Thursday 23 July 2020

Back camping in the hills again

Four months since my last camp, my last night out in the hills. Such a long time! But shouldering my pack at the start of the walk down Glen Feshie it felt as though I’d never been away. Setting off like this was so familiar, something I’ve done hundreds and hundreds of times over the years. Four months absence could not overcome that. But to be heading deep into the Cairngorms again did feel wonderful.

The forecast was good and my plan was to wander along Glen Feshie, admiring the ancient pines, feeling inspired by all the new trees, and watching the surging silvery river, and out beyond the forest to camp, preferably somewhere breezy and midge free. The next day I’d come back over the tops, how many depending on the weather.

Glen Feshie was as lovely as ever. There were quite a few people about at first, many of them mountain bikers, but once I was past Ruigh-aiteachan bothy I only saw three others. As the last trees faded behind me the landscape opened up with heather moorland and gentle rolling hills spreading into the distance. The old path threaded a way through the bogs, intercut in places by an ugly modern vehicle track slashing muddy gashes in the terrain. 

Feeling surprisingly strong or at least attuned to the rhythm of walking I went on past two previously used camp sites, the first with a mountain biker just pitching his tent, the second with two closed tents. Both these sites are where burns come rushing down from the Moine Mhor to join the River Feshie. At these confluences patches of dry grass lie amongst the bogs.

At the River Eidart I turned away from the Feshie just as it began its curve back on itself. Beyond Eidart Bridge there are only sketchy deer tracks and the going is rough amongst deep heather, bogs and peat hags. I walked shingle banks and narrow strips of grass beside the river where possible, cutting away from the water where there were little crags or undercut deep pools. From previous visits I knew it was some four kilometres before the bogs started to fade and the land became grassier and more suitable for camping.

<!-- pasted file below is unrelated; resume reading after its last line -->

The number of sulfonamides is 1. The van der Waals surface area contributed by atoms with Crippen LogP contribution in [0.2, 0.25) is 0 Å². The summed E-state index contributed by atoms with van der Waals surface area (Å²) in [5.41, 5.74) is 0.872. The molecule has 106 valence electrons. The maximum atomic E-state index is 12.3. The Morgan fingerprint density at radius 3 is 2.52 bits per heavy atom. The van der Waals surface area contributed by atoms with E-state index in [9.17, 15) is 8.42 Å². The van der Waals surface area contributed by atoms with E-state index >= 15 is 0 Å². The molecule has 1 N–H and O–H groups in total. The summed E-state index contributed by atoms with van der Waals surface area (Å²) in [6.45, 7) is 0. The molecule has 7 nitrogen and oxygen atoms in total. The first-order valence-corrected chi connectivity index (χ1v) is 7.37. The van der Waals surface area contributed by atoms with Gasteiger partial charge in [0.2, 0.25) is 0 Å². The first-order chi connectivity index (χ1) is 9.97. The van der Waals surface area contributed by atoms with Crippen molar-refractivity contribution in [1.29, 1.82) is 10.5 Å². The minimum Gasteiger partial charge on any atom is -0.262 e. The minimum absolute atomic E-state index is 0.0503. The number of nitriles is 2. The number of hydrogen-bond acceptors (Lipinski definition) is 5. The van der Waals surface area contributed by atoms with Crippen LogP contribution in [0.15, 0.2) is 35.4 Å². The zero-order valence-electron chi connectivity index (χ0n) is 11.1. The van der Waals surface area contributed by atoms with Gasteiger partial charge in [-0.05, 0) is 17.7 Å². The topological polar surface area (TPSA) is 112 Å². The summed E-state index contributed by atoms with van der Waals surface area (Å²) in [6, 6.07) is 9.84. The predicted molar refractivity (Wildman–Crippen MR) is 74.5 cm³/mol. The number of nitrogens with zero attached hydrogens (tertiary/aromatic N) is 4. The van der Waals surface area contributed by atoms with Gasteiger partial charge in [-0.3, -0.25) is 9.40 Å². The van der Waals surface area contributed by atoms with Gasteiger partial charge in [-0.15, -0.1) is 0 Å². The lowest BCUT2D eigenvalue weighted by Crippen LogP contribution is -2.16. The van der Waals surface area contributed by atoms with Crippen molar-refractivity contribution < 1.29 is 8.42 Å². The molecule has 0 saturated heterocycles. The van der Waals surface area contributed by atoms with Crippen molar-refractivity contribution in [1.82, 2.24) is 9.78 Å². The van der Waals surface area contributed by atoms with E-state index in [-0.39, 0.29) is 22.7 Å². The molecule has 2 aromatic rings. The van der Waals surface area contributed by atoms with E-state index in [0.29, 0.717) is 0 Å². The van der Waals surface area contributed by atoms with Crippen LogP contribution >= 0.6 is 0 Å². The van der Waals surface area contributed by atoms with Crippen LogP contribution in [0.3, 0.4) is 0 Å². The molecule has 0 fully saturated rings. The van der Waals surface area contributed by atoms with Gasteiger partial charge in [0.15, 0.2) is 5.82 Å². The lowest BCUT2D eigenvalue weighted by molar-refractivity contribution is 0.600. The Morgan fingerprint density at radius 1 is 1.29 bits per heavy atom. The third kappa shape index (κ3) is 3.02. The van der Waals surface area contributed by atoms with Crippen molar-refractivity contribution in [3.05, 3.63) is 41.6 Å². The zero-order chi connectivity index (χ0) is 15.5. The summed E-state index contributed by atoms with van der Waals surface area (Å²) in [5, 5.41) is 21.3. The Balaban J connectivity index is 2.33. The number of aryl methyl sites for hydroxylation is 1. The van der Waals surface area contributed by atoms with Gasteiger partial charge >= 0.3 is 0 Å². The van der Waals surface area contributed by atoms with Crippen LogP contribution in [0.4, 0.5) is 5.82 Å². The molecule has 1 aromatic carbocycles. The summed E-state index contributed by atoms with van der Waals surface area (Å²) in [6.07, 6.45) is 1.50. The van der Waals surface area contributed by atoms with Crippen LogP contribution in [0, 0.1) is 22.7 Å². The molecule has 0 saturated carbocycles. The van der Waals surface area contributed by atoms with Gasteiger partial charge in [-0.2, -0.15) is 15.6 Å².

I’d set off late and the sky was darkening as I walked the last few kilometres. My legs were weary now, reminding me I hadn’t done this in a while. Wanting to stop I prospected a couple of spots but knew that I wouldn’t sleep well on the bumpy boggy ground so I went on, finally stopping on a strip of grass between wet areas of cotton grass. It would do.

The night was calm and cool, the temperature falling to just 5.6°C in the few hours of darkness. There was a light breeze so I slept with the tent door open. It had been light for hours when I woke to a grey sky and rain spattering on the tent. 

Boggy heather led up to the southern edge of the vast Moine Mhor plateau. Here the wind was cold and squalls of rain blasted across the hills. Some passed me by to the south and west and I watched as they swept over distant hills. I joined a bulldozed track that should never have been built up here and followed it almost to Mullach Clach a’Bhlair. A short path led to the summit. A heavy squall caught me here, the rain icy and stinging. My hands felt chilled and I wished I’d brought gloves. With no views I didn’t linger and was soon heading down the track back to Glen Feshie. I didn’t feel like spending more time high up in this weather.

Walking back along the glen I felt content. A good trip in a familiar favourite place. I was back.


  1. It was the young trees which struck me most when I returned to Glen Lui. Last saw them in March and all the young birch have bulked out with leaves, and the pines have really spurted, with a good six to eight inches of new growth.

  2. A lovely, evocative read :)

  3. A man at one with his world. Good to see you back out there Chris.